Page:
Scores

By John Clute

Store of the Worlds cover

Immobility cover

Up here in the second decade, still wired at dawn into box canyon dreams of living in the century where the House Always Wins, waking can seem a bit like reading the last words of a Robert Sheckley story: Thought you'd get away, did you? Have another think!!!! You just saved us a trip.

"If he didn't hurry he would miss the evening potato ration."

"'Now I can join the Tens,' he heard her say elatedly as she squeezed the trigger."

"Food! Food for the starving billions on Paradise II!"

"There was no denying it. Both gods were on their feet now, standing with their heads tilted back, mouths open to the rain."

"It was as happy an ending as could be found in the latter half of the twenty-first century."

"Ah, he thought, just before the sudden rush of extreme cold. I've been in storage. They must just be waking me up."

[Note that each of these endings is pure SF: not a metaphor in sight.]

[Note that pure SF is not really about being about something.]

Dawn in 2012, or the last sentence of a Sheckley story from 1953 or so, are whistle-blowers on anyone who jumps cover, commits to an Attempted Escape, forgets that the House Always Wins. Unlike most Utopias—unlike all those doomed Five-Year Plans Guaranteeing Purchasers an out from the Law of Answered Prayer—most of the great Sheckley stories, bar a few cheerier tales featuring aliens or humans who are safely off-planet, are about what happens to human beings when the future stops teasing us. The heart of his best work is all about comeuppance, what happens in the latter years of the Age of Anxiety when the spell fails and you hit vacuum like Casey, what happens when the gods grant your wish. The heart of a Sheckley story is how it ends.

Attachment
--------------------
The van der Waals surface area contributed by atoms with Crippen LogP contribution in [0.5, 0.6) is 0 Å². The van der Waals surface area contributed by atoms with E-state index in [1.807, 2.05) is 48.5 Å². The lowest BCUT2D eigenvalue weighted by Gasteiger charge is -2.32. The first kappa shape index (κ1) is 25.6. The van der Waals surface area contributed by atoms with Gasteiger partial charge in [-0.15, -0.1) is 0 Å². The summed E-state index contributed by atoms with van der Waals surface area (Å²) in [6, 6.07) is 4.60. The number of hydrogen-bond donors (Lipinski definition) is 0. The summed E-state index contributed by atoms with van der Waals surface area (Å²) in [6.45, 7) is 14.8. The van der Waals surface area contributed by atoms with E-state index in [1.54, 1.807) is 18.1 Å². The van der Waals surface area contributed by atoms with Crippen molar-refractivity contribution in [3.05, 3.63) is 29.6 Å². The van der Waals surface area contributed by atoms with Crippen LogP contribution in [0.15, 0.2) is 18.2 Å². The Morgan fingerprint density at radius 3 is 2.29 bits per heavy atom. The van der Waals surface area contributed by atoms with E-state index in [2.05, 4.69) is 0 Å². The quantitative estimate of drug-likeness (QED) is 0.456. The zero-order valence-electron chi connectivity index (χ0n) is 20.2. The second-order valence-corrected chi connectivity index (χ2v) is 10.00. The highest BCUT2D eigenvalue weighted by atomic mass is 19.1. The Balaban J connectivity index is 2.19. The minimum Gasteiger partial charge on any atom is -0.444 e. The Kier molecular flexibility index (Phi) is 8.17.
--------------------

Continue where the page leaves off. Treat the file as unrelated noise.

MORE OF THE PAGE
Perhaps this is more common than we think. Maybe the long-held shibboleth against spoilers (as an author of encyclopedia entries for many years, I can attest to how difficult it can be to find out from reviews or critical works what some half-century-old story I've never actually read or long forgotten is actually about) blindsides us from getting the point—getting to the heart—of much of what we read: because what we can't talk about we can't remember.

Whatever. I just pulled an old trick back there. The last Sheckley quote above wasn't by Sheckley. Jumping the gun of this column, whose aim is to show (or at any rate to hint broadly) that the two authors on view walk the same plank, I quoted the last lines of Brian Evenson's Immobility, his third book this year. Brian ("He stayed there, motionless, his hands still clenched where her neck had been, trying to bring her back. He waited for someone to tell him who to be next." The Open Curtain (2007); "And only then did it start happening, again and again and again." Baby Leg (2009)) Evenson is a writer the heart of whose tales, like Sheckley's, are often found in the sting at the end, though Immobility may tentatively allow a sense that to repeat the nightmare of history is better than to die in vacuum. There is some terminal grandeur in this, some earned echo of the Samuel Beckett who provides an epigraph and who permeates the novel, an obduracy Sheckley quails from, or is too battered to indulge in (he was born in 1928); he reads like some HUAC surivivor gone to ground, though savage if cornered. In Evenson, when the trap shuts you start again like Sisyphus; in Sheckley, the game is over.